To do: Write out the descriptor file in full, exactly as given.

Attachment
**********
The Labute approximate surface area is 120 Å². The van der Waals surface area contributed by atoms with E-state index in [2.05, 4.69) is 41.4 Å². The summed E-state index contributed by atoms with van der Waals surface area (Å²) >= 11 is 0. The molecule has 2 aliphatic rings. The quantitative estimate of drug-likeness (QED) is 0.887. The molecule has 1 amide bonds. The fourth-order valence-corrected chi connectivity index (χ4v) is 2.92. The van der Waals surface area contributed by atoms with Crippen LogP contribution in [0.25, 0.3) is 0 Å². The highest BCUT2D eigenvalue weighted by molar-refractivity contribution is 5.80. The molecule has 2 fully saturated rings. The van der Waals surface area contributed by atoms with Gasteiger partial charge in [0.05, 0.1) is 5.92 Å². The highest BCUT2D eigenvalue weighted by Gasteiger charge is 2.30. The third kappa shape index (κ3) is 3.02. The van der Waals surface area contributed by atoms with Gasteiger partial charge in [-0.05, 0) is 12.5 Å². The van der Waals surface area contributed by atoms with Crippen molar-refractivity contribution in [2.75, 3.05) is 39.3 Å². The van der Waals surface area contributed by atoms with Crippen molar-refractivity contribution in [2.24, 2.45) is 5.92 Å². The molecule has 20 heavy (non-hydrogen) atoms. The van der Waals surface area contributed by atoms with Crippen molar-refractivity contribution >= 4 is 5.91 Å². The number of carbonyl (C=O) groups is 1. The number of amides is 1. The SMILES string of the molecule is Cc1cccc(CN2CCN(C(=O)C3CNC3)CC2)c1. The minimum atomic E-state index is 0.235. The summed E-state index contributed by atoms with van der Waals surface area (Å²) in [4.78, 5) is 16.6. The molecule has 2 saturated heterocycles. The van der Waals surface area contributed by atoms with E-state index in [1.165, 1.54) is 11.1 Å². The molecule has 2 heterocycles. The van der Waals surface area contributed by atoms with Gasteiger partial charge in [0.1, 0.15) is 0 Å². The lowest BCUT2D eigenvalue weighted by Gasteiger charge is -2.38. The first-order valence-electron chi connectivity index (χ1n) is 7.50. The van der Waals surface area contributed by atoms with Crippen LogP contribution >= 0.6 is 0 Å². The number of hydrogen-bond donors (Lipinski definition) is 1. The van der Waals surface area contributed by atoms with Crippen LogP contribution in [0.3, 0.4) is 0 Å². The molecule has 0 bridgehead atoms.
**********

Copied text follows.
The Labute approximate surface area is 120 Å². The van der Waals surface area contributed by atoms with E-state index in [2.05, 4.69) is 41.4 Å². The summed E-state index contributed by atoms with van der Waals surface area (Å²) >= 11 is 0. The molecule has 2 aliphatic rings. The quantitative estimate of drug-likeness (QED) is 0.887. The molecule has 1 amide bonds. The fourth-order valence-corrected chi connectivity index (χ4v) is 2.92. The van der Waals surface area contributed by atoms with Crippen LogP contribution in [0.25, 0.3) is 0 Å². The highest BCUT2D eigenvalue weighted by molar-refractivity contribution is 5.80. The molecule has 2 fully saturated rings. The van der Waals surface area contributed by atoms with Gasteiger partial charge in [0.05, 0.1) is 5.92 Å². The highest BCUT2D eigenvalue weighted by Gasteiger charge is 2.30. The third kappa shape index (κ3) is 3.02. The van der Waals surface area contributed by atoms with Gasteiger partial charge in [-0.05, 0) is 12.5 Å². The van der Waals surface area contributed by atoms with Crippen molar-refractivity contribution in [2.75, 3.05) is 39.3 Å². The van der Waals surface area contributed by atoms with Crippen molar-refractivity contribution in [2.24, 2.45) is 5.92 Å². The molecule has 20 heavy (non-hydrogen) atoms. The van der Waals surface area contributed by atoms with Crippen molar-refractivity contribution >= 4 is 5.91 Å². The number of carbonyl (C=O) groups is 1. The number of amides is 1. The SMILES string of the molecule is Cc1cccc(CN2CCN(C(=O)C3CNC3)CC2)c1. The minimum atomic E-state index is 0.235. The summed E-state index contributed by atoms with van der Waals surface area (Å²) in [4.78, 5) is 16.6. The molecule has 2 saturated heterocycles. The van der Waals surface area contributed by atoms with E-state index in [1.165, 1.54) is 11.1 Å². The molecule has 2 heterocycles. The van der Waals surface area contributed by atoms with Gasteiger partial charge in [0.1, 0.15) is 0 Å². The lowest BCUT2D eigenvalue weighted by Gasteiger charge is -2.38. The first-order valence-electron chi connectivity index (χ1n) is 7.50. The van der Waals surface area contributed by atoms with Crippen LogP contribution >= 0.6 is 0 Å². The number of hydrogen-bond donors (Lipinski definition) is 1. The van der Waals surface area contributed by atoms with Crippen LogP contribution in [0.3, 0.4) is 0 Å². The molecule has 0 bridgehead atoms.